The Ismaili Jamatkhana, Plano hosted an interfaith event, where people of all religions were invited to learn more about the Ismaili Muslim community to bridge the gap with the greater Plano community. 

Three year-old Avra Kuriachan’s fingers skimmed the geometric patterns embedded in the architecture of the Ismaili Jamatkhana, Plano. It’s a building more familiar than foreign to her, even though it’s not the Jamatkhana she normally attends. In her frothy pink dress, she roamed the lobby as if it were a palace, oblivious to the bustle around her. To her, the diversity of faces and backgrounds intermingling in such a setting was nothing short of normal. As it should be. 
The Ismaili Jamatkhana, Plano hosted an interfaith event, where people of all religions were invited to learn more about the Ismaili Muslim community to bridge the gap with the greater Plano community. The event entertained approximately 150 individuals and featured tours, a performance by the Ismaili Muslim Youth Choir, and a visit from Plano Mayor Harry LaRosiliere. 
"This Jamatkhana in Plano has been designated as a space for creating an energy of camaraderie within the local community,” said Samina Hooda, the Communications Coordinator for the Aga Khan Council for the Central US, “and to have schools and churches and other organizations come in informally and understand who we are.”
Some visitors, like Dallas-native Jennifer Hernandez were anxious before coming, yet left with an appreciation for the building and the people inside it. “It was a little intimidating at first,” said Jennifer, who came with an Ismaili friend. “I didn't know what to do, what to expect, or what to wear, but it all just kind of settled once I was inside. Everybody seems nice, welcoming.”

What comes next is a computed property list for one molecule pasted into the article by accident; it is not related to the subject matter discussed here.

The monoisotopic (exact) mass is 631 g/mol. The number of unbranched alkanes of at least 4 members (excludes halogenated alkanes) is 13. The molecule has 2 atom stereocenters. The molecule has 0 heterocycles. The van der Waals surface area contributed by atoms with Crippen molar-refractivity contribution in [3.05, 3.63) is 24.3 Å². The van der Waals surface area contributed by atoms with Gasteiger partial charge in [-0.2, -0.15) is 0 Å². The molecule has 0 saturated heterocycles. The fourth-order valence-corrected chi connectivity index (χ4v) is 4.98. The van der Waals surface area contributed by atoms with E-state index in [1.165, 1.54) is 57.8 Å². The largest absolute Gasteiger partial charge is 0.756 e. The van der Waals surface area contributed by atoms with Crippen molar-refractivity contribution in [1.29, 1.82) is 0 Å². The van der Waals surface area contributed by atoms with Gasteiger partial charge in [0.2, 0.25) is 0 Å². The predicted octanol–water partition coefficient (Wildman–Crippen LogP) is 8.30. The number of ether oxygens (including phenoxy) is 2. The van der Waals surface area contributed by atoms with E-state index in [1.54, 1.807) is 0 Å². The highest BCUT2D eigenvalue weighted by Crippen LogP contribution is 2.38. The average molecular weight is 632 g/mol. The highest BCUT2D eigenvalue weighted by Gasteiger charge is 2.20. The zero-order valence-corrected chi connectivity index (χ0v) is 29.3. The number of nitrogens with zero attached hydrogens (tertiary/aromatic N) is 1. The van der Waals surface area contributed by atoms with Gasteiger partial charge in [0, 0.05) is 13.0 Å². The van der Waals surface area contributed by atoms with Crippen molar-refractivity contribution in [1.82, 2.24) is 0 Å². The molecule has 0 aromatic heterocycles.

Nizar Didarali, President of the Aga Khan Council for the Central United States was delighted to find that visitors reciprocated the warmth. “It was an amazing experience as I walked in,” he said. “I was pleasantly surprised that we had so many citizens of Plano who are interested to come and learn about this space.”
In his comments to the audience, Mayor LaRosiliere mentioned the values of diversity and pluralism as key to his second term. Having already come to Plano Jamatkhana in the past, the Mayor remarked that the visit reminded him of coming home. “Often when you walk into spiritual centers, there’s a sense of rigidness and structure, but here it just feels free-flowing,” he said. “There’s a sense of warmth and acceptance I feel when I come here, a sense of belonging immediately.”
Tina Ali Mohammad, Choir Director and Avra’s mother, applied the idea of belonging, to the musical performance by creating a multilingual, multicultural medley filled with phrases of geets in Sanskrit and portions of “Amazing Grace.” While heightened social tensions may lead some to downplay the role their faith, Ali Mohammad said she took this open house as an opportunity to express the pride she feels as an American Muslim. “There was a lot of pressure to conform and kind of downplay our culture and our background. I felt like I wanted to tell everybody –– and especially the Choir –– that it’s OK to be Muslim,” she said.
The Ismaili Jamathana, Plano Kamadia Saheb Saleem Hirani said he sees the Youth Choir as one example of how the youth can help build a more cohesive relationship between Ismaili Muslims and the surrounding communities. “I would love to have our youth bring their classmates. That would be a big success,” he said. “When our youth take over, that’s when this whole thing will change from meeting the mayor to being a part of the community that we live in.”
Visitor and software engineer Medrick Yhap, 52, also advocated the importance of outreach for the prosperity of the community as a whole. “I think we need to do more outreach,” he noted. “If I don’t know about you and you don’t know about me, what do we really have as a community? We don't have a community.” 
According to President Didarali, the community hopes to host similar events at least twice a year to give the Jamat the opportunity to forge connections with our neighbors that continue to grow. 
"Race, color, does not mean everything,” President Didarali said. “We are all humans. We are all here for a common purpose. We hope we can create more friends and become one community.”